You have an important contract you need to send to a client. How do you assure the client receives the document without it being tampered with? How does the client verify the document actually came from you?
This basic workflow has been in place for contracts between individuals, corporate entities, the food supply chain, and the hardware supply chain since the beginning of commerce. To generalize these workflows, I’ll use “artifact” to represent a “document”, “software package,” or “hardware thingy”.
Every supply chain needs to securely distribute artifacts from a source to one or more destinations. The receiver must be assured the artifact arrived intact (not tampered with), and that it came from an identity they trust. How it got from A to Z is interesting, however assuring it arrived intact is core to assuring the supply chain’s integrity.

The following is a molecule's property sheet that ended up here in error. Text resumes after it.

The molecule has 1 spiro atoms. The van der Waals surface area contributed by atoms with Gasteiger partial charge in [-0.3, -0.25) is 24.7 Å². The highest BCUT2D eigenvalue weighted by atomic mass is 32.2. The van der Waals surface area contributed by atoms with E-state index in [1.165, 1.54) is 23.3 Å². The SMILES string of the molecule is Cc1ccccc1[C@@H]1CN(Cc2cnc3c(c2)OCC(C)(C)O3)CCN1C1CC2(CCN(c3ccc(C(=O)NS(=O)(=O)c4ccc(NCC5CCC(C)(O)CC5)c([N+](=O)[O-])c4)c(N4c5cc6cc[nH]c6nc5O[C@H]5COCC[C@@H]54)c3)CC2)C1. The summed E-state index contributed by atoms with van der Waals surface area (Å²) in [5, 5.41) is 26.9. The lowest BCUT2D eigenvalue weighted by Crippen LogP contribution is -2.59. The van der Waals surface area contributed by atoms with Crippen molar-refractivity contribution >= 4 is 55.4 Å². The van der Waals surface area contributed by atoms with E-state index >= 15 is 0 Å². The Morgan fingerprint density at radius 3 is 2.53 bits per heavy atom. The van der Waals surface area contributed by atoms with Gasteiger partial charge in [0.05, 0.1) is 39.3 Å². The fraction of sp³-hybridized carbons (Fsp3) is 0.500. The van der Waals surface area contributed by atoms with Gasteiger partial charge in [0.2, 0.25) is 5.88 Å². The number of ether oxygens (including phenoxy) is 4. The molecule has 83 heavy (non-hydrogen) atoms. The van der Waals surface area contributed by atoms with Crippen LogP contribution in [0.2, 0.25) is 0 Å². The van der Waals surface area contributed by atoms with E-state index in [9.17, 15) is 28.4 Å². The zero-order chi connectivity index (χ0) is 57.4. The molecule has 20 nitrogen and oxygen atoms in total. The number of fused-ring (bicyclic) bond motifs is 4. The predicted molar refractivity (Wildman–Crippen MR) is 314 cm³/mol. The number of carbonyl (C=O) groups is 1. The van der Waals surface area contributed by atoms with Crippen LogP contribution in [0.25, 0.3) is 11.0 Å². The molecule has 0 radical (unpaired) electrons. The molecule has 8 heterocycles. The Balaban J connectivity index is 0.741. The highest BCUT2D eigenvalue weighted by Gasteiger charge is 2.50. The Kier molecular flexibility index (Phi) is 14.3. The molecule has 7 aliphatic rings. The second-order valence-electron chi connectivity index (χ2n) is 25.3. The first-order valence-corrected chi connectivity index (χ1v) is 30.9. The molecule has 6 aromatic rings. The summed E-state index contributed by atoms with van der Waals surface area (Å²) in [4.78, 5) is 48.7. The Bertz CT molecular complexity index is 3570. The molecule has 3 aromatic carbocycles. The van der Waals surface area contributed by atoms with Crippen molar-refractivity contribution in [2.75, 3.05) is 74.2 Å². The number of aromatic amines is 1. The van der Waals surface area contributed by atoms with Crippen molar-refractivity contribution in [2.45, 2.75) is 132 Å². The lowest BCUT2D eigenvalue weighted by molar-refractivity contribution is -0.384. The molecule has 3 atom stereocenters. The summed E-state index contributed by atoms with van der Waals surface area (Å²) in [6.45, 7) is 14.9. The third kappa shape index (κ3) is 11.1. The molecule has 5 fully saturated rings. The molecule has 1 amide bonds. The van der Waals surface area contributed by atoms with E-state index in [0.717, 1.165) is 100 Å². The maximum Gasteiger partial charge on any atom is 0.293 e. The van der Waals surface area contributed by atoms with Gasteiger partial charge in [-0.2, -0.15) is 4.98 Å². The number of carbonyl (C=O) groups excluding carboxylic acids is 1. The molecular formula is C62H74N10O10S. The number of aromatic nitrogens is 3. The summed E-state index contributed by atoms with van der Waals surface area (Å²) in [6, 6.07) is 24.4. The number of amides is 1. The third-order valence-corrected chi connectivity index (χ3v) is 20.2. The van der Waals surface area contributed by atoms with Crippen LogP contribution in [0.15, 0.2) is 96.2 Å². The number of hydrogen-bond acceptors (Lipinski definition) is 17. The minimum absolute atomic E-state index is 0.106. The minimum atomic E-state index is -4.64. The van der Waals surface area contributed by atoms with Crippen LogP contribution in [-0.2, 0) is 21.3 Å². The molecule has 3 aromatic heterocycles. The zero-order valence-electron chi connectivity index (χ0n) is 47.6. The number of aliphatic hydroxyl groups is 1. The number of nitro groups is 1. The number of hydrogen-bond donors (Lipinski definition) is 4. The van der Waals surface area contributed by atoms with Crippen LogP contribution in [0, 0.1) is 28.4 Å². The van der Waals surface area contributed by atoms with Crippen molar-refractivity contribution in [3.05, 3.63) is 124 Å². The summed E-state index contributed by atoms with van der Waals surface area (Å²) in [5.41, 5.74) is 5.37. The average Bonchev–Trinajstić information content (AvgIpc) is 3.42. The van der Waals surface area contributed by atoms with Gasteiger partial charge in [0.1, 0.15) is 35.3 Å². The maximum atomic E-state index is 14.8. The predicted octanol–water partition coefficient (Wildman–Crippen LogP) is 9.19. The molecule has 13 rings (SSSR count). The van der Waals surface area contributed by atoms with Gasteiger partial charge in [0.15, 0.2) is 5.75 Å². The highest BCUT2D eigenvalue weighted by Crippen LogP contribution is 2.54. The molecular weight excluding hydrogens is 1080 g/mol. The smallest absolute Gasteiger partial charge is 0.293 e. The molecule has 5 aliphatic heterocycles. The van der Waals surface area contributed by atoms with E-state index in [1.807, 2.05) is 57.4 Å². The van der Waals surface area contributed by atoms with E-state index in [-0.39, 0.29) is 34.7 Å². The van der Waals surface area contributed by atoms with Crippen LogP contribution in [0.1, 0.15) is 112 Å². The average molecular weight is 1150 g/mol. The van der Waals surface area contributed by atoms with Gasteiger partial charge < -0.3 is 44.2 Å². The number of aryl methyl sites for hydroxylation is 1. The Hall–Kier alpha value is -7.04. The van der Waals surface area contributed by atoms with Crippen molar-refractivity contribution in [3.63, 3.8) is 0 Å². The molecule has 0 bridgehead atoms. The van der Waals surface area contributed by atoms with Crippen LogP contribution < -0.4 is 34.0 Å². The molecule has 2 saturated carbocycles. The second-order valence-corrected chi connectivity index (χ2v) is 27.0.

Regardless of industry or artifact type, the basics are the same. The producer seals the artifact with a tamper-proof seal, stamping it with its identity. The consumer verifies the integrity, and who sealed it. Additional context may be added to the tamper-proof seal, such as statements of quality to industry standards.
With the identity and integrity in place, the real evaluation can then begin as the quality and the information about the artifact can only have value, if you trust the source.
Why Not Just Pick It Up?
The alternative to trusting an end-to-end supply chain is to simply “pick up the artifact” from the trusted location. In the physical world, you may travel to a physical location that is hard to spoof. This is an obvious challenge as it involves time and resources to travel, retrieving each artifact. In the digital world, where everyone is continually connected to the internet, you could easily pick up the artifact directly from the producer. Does the issuer of the HTTPS certificate give any more or less confidence than a physical location? If you directly picked the artifact up, does an integrity seal matter? And, do you need to associate an identity with the tamper-proof seal?